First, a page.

Police and child welfare protection workers
Law enforcement and child welfare protection agencies in the community must also very careful that they do not involve themselves in a manner that end up hurting the child and benefiting the HAP parent. Failure to identify and effectively deal with an HAP parent can have a devastating effect on the child.
HAP parents will often attempt to use the police or child welfare protection agencies as a tool in their campaign to destroy their child’s relationship with the other parent. The most common thing that an HAP parent will do to involve the police or child welfare protection agencies will be to allege that the other parent has assaulted, stalked or threatened them or has physically or sexually assaulted the child. The HAP parent tries to get police to lay charges as once charges are laid, then the court or child welfare protection workers will likely prevent the other parent from having contact with the child. Even if the parent is found innocent, the effect that the HAP parent wanted would have been achieved. HAP parents are masterminds of deception and can often spin a good story when it comes to making false allegations against their former partner. The problem is that with the Zero Tolerance policies in many areas, the false allegations often achieve the desired result of interfering with the child’s relationship with the other parent for a long period of time.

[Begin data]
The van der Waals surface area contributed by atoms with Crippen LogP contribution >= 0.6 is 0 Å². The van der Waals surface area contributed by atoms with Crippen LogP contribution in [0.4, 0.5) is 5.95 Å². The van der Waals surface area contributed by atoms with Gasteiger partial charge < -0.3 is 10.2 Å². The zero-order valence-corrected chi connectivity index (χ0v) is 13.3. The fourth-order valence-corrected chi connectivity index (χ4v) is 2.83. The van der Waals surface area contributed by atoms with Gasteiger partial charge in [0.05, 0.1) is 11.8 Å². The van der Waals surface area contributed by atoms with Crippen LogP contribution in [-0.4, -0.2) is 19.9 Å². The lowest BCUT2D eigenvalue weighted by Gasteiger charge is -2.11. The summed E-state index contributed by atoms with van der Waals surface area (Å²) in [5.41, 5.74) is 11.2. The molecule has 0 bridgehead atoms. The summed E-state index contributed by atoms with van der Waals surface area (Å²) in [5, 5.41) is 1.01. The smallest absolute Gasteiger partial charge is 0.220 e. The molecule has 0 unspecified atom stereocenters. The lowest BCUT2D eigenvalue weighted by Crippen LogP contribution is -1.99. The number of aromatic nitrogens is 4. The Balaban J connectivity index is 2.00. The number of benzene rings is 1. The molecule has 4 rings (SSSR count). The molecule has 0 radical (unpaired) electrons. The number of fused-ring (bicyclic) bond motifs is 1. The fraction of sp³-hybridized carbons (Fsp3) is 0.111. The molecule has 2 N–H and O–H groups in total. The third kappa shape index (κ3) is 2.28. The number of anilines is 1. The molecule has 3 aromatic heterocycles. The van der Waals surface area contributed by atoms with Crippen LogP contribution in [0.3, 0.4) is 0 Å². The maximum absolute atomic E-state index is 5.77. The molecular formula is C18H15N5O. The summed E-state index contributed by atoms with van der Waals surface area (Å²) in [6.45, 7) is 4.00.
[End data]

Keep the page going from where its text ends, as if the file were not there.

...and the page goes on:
Police and child welfare protection agencies must be very diligent in investigating such allegations and to see if the behaviours of the accuser categorize them as an HAP parent, then police should be very careful to get involved unless there is clear and convincing evidence that would show that the allegations are legitimate. Police and child welfare protection agencies should carefully interview all collateral witnessed and should never lay charges or take a child away from one of the parents based on just the allegations of the accuser. Allegations must be supported by reasonable collateral evidence.
Failure by authorities to properly investigate allegations made by HAP parents will ultimately result in the loss of respect of the authorities by people in the community. Children who have had their relationship damaged by the HAP parent with the help of local authorities will likely grow up with a strong dislike of local authorities. This is not good for these agencies which rely on support from the community. Agencies should encourage the involvement of other family member using “Family Group Conferencing” strategies before using the criminal justice system to intervene in these types of family matters when the risk to a child may be small, however, where serious risk to a child may be a potential possibility, or where a child is expressing fear and anxiety of the HAP parent, authorities must move quickly to remove the child for an interim period of time from the care and control of the HAP parent.